The pinpoint precision that is palpable in “Pavlova’s Dawg and Other Works by Gallery Artists” distinguishes this eight-artist exhibition from most group shows, whose organizing principles tend to be based in sloppy approximations, vague similarities and laissez-faire laziness.
That is business as usual in the digital era of the Information Age. The style of thinking so prevalent today is the intellectual equivalent of spell-check software: getting close-enough to what you want to say and letting your computer do the rest. In the old days, anything less than spot-on accuracy was inadequate in art.
At Matthew Marks Gallery, laser-sharp juxtapositions stimulate the senses and the intellect. In the main gallery, three gorgeous monochromes — by Ellsworth Kelly, Katharina Fritsch and Paul Sietsema — play off of a three-color close-up of a car’s trunk and bumper, precisely painted by Peter Cain.
Among all four works, the complex relationships that unfold — between surface and volume, object and image, color and line — are redoubled in an adjoining gallery, where a big color photograph by Thomas Demand hangs all alone.
On first glance, Demand’s photograph seems to depict an old-fashioned kitchen. A close look reveals that every object in the picture has been carefully made of construction paper, meticulously cut and pasted in the actual dimensions of the object it mimics. These include a stove, sink and refrigerator, as well as plates, potatoes and leafy greens.
In the second building, a trio of pieces in a pair of galleries similarly messes with perception. Ron Nagle’s tabletop sculpture, from which the show takes its title, is both a three-dimensional picture and abstract tableaux. Made of clay, bronze, polyurethane and epoxy resin, it torques spatial experience playfully and profoundly.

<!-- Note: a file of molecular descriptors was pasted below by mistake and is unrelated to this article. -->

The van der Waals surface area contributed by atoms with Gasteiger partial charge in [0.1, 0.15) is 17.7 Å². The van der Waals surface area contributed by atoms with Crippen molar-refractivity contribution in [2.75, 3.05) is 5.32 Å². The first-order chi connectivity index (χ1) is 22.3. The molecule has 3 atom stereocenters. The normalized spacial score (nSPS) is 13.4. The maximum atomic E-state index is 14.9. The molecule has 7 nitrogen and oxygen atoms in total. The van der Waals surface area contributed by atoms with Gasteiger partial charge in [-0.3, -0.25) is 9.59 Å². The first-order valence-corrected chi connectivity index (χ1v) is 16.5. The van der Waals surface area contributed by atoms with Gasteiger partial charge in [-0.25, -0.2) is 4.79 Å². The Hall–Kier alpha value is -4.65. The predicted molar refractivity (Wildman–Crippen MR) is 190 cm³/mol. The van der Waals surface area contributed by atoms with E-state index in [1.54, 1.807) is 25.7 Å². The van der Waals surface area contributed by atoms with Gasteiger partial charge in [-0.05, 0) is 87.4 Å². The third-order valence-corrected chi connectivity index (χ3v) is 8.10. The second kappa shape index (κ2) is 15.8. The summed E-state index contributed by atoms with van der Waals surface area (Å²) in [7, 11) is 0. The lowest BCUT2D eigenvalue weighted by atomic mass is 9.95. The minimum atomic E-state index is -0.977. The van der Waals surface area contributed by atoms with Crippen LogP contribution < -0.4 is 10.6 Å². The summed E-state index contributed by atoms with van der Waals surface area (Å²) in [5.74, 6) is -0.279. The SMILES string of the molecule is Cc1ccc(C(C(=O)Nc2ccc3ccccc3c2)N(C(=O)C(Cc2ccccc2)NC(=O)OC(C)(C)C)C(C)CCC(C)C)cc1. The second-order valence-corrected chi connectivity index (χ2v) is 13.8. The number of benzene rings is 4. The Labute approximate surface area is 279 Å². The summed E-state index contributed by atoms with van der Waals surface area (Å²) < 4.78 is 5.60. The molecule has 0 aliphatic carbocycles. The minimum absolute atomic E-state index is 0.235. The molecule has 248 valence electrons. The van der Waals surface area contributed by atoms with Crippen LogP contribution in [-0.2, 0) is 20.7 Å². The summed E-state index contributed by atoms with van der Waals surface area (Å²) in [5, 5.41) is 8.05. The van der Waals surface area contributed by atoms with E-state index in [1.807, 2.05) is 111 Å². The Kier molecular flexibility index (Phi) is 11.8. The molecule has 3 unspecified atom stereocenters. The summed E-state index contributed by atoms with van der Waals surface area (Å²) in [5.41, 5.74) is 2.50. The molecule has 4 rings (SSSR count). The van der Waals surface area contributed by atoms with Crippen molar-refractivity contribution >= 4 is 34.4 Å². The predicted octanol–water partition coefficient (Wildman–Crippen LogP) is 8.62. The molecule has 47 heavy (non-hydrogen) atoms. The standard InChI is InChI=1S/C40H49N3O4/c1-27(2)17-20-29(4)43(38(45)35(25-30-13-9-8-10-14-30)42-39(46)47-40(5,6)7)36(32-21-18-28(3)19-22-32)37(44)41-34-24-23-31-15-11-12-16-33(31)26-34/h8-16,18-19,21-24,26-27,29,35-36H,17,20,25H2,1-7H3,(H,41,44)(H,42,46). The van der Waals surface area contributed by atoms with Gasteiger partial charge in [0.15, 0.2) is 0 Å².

What takes shape in the mind’s eye does not align with external reality. That gap is where Nagle’s sculpture packs its punch. Likewise, its title packs multiple references — to an Austrian dessert, a Russian behaviorialist and American street slang — into two words. The cockeyed mix flies in the face of logic and invites visitors to let our imaginations run wild.
“Pavlova’s Dawg” also functions as a fine pivot between Vincent Fecteau’s shadow-box collage and Charles Ray’s stack of bricks lashed with a thick rope to a well-used sawhorse. The visual tension within each piece multiplies exponentially between and among others, making for an exhibition that is all about nuance and the pleasures that accrue when precision gets it due.
Matthew Marks Gallery, 1062 N. Orange Grove, Los Angeles, (323) 654-1830, through June 25. Closed Sundays and Mondays. www.matthewmarks.com
Follow The Times' arts team @culturemonster.